Okay, as those of you who live on the east coast of the U.S. know, winter has decided to be extremely, um… generous with us lately. In fact, we are pretty much being bent over it’s knee and spanked like a naughty toddler. We still have a foot of snow on the ground and there’s another snowstorm coming tonight. Yay? (I figure if I pretend to be cool/whatever about it as opposed to horrified, winter will get bored and GO AWAY).
WINTER: Warm weather is life’s great lie! Once you accept your icy fate, this frozen hell-scape will welcome you and you will know peace!
EMILY: [Chomps on a gingery noodle] Okay.
WINTER: Is that all you have to say? No begging? No mewling?
EMILY: [Goes for seconds] Nope.
WINTER: Well, that’s disappointing. [Makes a small child slip and drop his hot chocolate]. Ah, better.
Nerd warning: Want to see a picture of Matt trying to get to the grocery store? Winter is still coming, it seems. Bloody hell.
No joke, for the first time in my life I had to drive on a highway through a blizzard and it was not fun (remember, this New York City girl just got her driver’s license a year ago). Matt practically had to pry my hands off the steering wheel when we got home because I was gripping it so tightly.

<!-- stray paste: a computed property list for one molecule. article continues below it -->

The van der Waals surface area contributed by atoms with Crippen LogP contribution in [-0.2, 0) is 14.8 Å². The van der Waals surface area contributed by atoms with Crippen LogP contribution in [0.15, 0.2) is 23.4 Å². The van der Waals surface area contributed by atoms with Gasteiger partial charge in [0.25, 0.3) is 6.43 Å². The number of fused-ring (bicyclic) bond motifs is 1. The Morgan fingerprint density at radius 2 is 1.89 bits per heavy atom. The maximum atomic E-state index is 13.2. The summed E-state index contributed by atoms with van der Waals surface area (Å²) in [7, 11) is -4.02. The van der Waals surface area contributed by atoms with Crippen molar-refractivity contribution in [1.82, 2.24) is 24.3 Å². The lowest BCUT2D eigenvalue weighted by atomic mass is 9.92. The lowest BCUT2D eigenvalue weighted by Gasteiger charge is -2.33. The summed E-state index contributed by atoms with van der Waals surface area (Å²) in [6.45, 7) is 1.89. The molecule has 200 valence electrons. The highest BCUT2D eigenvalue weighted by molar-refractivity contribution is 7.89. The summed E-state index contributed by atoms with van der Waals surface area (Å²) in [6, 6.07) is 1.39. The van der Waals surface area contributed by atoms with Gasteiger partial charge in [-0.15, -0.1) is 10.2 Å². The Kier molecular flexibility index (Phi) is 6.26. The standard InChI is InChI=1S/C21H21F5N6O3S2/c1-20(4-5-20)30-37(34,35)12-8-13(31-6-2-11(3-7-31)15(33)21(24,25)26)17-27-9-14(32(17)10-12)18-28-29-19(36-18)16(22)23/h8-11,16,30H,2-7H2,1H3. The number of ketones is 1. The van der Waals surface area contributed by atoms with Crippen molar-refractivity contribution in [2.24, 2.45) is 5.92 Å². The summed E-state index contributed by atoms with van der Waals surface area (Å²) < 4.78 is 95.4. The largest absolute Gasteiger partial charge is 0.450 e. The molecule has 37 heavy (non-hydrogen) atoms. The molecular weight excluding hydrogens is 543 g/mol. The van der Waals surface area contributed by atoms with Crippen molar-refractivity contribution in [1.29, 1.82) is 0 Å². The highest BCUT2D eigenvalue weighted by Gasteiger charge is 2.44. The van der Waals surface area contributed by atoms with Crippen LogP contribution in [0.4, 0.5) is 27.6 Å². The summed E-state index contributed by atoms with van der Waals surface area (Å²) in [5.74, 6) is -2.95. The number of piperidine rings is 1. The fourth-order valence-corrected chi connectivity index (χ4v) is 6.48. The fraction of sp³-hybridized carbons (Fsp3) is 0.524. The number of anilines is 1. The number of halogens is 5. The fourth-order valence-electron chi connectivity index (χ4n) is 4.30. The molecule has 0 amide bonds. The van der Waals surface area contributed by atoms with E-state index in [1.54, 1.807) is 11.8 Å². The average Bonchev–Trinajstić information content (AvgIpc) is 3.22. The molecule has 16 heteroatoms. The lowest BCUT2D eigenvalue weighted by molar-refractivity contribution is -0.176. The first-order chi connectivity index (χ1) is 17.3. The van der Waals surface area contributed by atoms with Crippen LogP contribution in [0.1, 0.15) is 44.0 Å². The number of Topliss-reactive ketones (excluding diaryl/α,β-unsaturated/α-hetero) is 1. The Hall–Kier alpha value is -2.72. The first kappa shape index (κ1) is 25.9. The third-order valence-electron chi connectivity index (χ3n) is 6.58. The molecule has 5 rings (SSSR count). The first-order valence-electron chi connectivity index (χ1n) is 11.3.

Luckily there are some dishes that work well regardless of the season, and this is one of them. I would happily make this on a warm summer night (remember those?), or on a freezing cold one. It was inspired (again) by a Melissa Clark recipe, though I changed the ratios a bit (more bok choy, added hoisin and sriracha). It’s got a great kick from the ginger and chili, and you should feel free to make it as spicy as you like.